Tue. May 21st, 2024

Prof. ST Hsieh

Director, US-China Energy Industry Forum

626-376-7460

[email protected]

November 10, 2023

We hope when the US’s top general speaks then he represents the position of the US military: those generals under him should not openly contradict him. The US has sent many conflicting messages already.

PRC’s official plan and/or position on reunification with Taiwan has been fairly clear, force will be the very last resort. Further, the condition for forced reunification will only happen under one condition. That is if Taiwan authority officially announces independence, means a formal political separation from PRC.

People in Taiwan are smart and realistic. They have built a good economy with a big lucrative trade relation with PRC. They enjoy their lifestyle and they have learned the consequences from the proxy war in Ukraine.

The US and China will be in a competitive mode for years to come. But any direct military confrontation is remote: there is no reason for a war and there is no winner.

Top US General Doubts Xi Planning to Take Taiwan by Force

Isabel Reynolds

Thu, November 9, 2023 at 10:51 PM PST

(Bloomberg) — The US’s top general said he doubts Beijing plans to try to take Taiwan militarily, comments that ease tensions regarding the island just before President Joe Biden meets China’s leader.

“I do think that Xi Jinping doesn’t necessarily want to take Taiwan by force,” Charles Q. Brown Jr., chairman of the Joint Chiefs of Staff, told reporters in Tokyo on Friday. “He will try to use other ways to do this.”

Brown added that he wrote to his Chinese counterpart, General Liu Zhenli, to establish lines of communication but hadn’t yet interacted with him directly. “If the opportunity presents itself, I will definitely engage,” Brown said.

It was unclear when Brown sent the letter. He was confirmed as Joint Chiefs of Staff chair in September.

Taiwan has become one of the biggest points of contention in the China-US relationship. Beijing has held major military drills around the island twice over the past year-plus because Taiwan President Tsai Ing-wen met senior US lawmakers, and Biden has repeatedly said the US would defend the democracy of 23 million people if it was attacked.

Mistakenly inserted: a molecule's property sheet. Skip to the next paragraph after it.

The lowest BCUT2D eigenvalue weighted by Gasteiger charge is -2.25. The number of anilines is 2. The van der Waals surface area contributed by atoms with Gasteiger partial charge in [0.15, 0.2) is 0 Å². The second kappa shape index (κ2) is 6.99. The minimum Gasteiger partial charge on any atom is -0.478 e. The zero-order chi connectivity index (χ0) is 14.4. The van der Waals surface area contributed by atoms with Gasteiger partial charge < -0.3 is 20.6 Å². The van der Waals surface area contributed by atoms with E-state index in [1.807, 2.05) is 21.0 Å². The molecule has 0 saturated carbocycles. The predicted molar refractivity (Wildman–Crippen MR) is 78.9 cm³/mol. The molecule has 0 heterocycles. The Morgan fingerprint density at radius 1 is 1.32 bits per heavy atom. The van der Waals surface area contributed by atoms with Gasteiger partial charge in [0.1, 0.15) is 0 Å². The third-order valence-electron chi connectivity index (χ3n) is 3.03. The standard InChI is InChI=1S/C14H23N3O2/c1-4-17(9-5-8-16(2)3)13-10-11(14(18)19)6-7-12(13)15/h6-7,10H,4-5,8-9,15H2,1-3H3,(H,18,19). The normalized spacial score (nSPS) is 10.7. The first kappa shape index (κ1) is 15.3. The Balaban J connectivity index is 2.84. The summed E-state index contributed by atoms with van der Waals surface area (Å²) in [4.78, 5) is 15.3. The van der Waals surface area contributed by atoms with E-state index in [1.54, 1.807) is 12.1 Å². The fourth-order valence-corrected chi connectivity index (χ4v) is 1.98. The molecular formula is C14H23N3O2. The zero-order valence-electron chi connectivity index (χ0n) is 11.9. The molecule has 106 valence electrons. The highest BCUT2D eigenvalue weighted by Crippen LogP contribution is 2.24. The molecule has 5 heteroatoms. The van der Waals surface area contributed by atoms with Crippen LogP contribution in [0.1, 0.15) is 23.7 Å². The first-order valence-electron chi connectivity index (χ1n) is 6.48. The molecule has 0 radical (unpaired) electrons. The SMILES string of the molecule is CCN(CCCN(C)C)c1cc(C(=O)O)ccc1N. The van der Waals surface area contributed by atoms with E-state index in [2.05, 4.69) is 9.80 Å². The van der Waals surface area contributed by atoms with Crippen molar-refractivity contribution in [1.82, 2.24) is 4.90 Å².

Both nations have recently accused each other of military provocations in the South China Sea, the body of water south of Taiwan that Beijing claims as its own. Those activities raise the risk of an accident spiraling into a conflict, a situation that’s exacerbated by China severing key military links with the US because former House Speaker Nancy Pelosi visited Taiwan in August 2022.

While China frequently employs fiery rhetoric regarding Taiwan and has not renounced the use of force in bringing the island under its sway, it has said it prefers other means. In March, former Premier Li Keqiang told lawmakers that his nation should “advance the process of China’s peaceful reunification.”

Officials in Taipei have said they doubt China plans to invade soon, and after Russia attacked Ukraine in early 2022, Tsai played down concern that a similar crisis could erupt in Asia.

Both nations have a reason to improve ties. China would like to focus on turning its economy around, while Biden is gearing up for a tough reelection campaign.

Speaking at a roundtable with reporters, Brown also said the US hasn’t shifted military assets out of the region since the Gaza crisis erupted on Oct. 7.

“All the capabilities we have here in the Indo-Pacific under the Indo-Pacific command, we have not touched that capability while we’re focused not only on what’s happening in Europe but the same in the Middle East,” he said.

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